Industries on the Lagan

Clement Wilson/Newforge Foods

Robert Clement Wilson was originally from Scotland and when he had an argument with his father about business methods, he was challenged to set up his own. He moved to Newforge. The site of his factory is where the Department of Agriculture offices are now at the bottom of Newforge Lane. They produced canned foods and were well known for their canned Ulster Fry. There was also a pet food cannery where they produced Kennomeat and Kattomeat.

Clement Wilson was very forward thinking and was constantly bringing in new ideas and technologies. It was the first factory to have a health centre for employees, tennis courts and pleasure gardens. Clement Wilson Park was the site of the factorys vegetable gardens and piggeries.

John Shaw Brown/Edenderry

There had been a bleachworks on the site since the late 1700s which had later been turned into a flour mill. John Shaw Brown acquired the flour mill at Edenderry converting the existing premises to a weaving factory and erecting another large weaving shed.

The factory, known as the St. Ellen Works, developed from 1866 onwards into a successful enterprise, trading under the name of John Shaw Brown and Sons.
The site which John Shaw acquired extended to 46 acres of rich pasture bounded by clusters of mature trees. The Russells had built their bleachworks on the low lying land close to the riverbank harnessing the water power in a mill dam and race. From 1866 onwards houses which formed the village were built on the level above the factory buildings in a cul-de-sac surrounded by an attractive landscape of hills and mature trees boarded by the river.

Site of John Shaw Brown's Edenderry

Richardson, Sons and Owden

The Richardson family were one of the biggest linen families and owned a number of mills, bleachworks and warehouses covering all aspects of the linen trade. They had extensive bleachworks at Glenmore, beside Lambeg.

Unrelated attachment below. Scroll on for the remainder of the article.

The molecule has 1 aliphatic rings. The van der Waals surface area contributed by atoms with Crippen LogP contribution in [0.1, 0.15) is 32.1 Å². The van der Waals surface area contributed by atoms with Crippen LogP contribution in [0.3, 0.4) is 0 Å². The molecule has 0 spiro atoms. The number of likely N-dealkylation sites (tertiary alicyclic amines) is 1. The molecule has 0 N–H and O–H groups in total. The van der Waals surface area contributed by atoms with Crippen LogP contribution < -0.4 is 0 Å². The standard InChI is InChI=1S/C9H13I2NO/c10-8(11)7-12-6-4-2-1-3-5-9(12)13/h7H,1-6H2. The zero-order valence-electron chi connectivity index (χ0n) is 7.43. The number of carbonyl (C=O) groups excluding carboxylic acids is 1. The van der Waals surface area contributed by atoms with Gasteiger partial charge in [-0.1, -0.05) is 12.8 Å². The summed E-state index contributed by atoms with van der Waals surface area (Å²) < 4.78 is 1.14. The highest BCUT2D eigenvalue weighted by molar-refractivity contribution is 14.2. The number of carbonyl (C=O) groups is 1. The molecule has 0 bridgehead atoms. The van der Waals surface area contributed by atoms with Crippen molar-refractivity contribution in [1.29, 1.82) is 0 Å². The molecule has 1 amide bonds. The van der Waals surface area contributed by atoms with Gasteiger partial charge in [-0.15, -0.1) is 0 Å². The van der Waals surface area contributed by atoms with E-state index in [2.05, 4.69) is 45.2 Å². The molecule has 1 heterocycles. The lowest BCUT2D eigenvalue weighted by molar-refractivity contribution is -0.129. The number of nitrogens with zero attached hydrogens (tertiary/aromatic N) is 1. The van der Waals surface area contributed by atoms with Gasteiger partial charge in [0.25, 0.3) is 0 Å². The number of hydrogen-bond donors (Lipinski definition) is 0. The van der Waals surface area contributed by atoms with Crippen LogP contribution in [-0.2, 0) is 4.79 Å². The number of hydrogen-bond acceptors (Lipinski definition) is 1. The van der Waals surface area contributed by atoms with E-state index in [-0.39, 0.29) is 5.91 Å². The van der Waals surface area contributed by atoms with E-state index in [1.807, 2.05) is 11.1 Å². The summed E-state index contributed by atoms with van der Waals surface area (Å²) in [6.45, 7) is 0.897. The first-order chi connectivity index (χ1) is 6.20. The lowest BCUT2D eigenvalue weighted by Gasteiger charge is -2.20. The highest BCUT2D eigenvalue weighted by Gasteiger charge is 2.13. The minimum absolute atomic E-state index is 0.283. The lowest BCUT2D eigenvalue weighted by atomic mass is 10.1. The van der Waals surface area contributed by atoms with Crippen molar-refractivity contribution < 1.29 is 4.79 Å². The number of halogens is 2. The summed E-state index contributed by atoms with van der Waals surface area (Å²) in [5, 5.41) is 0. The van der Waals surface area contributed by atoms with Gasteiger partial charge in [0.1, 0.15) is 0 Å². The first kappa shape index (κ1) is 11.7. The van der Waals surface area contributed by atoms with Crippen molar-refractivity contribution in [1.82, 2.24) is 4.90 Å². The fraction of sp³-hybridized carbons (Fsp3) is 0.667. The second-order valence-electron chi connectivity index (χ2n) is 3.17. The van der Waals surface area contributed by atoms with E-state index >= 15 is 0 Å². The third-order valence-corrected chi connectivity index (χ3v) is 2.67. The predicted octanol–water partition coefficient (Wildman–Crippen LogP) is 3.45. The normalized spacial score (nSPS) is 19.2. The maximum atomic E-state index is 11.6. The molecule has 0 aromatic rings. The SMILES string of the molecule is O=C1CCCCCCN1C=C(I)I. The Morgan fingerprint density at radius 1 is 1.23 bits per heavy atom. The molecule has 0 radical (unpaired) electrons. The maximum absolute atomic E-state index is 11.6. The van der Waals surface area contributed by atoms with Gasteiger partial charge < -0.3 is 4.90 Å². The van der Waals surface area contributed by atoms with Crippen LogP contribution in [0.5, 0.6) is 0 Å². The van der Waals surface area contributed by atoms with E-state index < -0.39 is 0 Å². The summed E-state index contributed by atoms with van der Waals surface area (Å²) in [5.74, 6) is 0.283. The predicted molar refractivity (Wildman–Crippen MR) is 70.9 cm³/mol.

Lambeg Bleaching Dying and Finishing Company

There had been a bleaching green on the site since 1626. The site was eventually taken over by Coca Cola who turned it into a bottling plant.


Louis Crommelin, a French Huguenot who settled in Lisburn in 1700, is largely credited with the development of the linen industry in Ulster in the early 18th century. He set up a bleachworks in Hilden in the early 1700s.

In 1784 John Barbour, who came from Scotland, established a linen thread works in Lisburn. At the same time his son, William, bought a derelict bleach green at Hilden and set up business. Later, the thread works were transferred to Hilden and as early as 1817 it was employing one hundred and twenty-two workers. In 1823 William Barbour bought a former bleach mill at Hilden and built a water-powered twisting mill. The Linen Thread Company was founded 1898 and it quickly became a large international company.

By 1914 it employed about 2,000 people and it was the largest thread-making works in the world.

The company built a model village for its workforce in Hilden, which consisted of three hundred and fifty houses, two schools, a community hall, children's playground and village sports ground.

Another of John Barbours sons, Thomas, was a founder of the linen thread industry in the USA.

Barbour Threads Hilden MillEx-factory houses in Hilden

Lagan Valley Island

In 1760 Messrs Thomas Gregg and Waddell Cunningham built a vitriol factory on the island that had been created by building the canal. It produced vitriol or sulphuric acid which was used to bleach the brown linen white. This greatly speeded up the process of producing the linen. The island was named 'Vitriol Island' after it. In 1840 it was purchased by the Richardsons who changed it to the manufacture of linen and thread. In 1867 they set up the world famous Island Spinning Company.

Hanna's Lock today at Lagan Valley Island



In 1764 William Coulson established a handloom damask manufactory. Damask linen was woven with an intricate pattern and damask weavers were the elite. Coulson's was an early factory before this most weaving was done in the home. The cloth was finished at a nearby bleach yard until 1823 when a bleachworks was built at Sprucefield. Between 1823 and 1826, the Coulsons of Lisburn and Michael Andrews of Ardoyne introduced the Jacquard machine (invented by Louis Jacquard of Lyons in France in the year 1801). The figured design was punched on strips of cardboard laced together to form an endless chain. This machine might be said to be the mechanical forerunner of the computer. Coulson's reputation was for the highest quality linen was sealed when Queen Charlotte, wife of George III, ordered a full set of table linen from them. The nobility of Britain and Ireland and other countries then ordered their linen from Coulson's.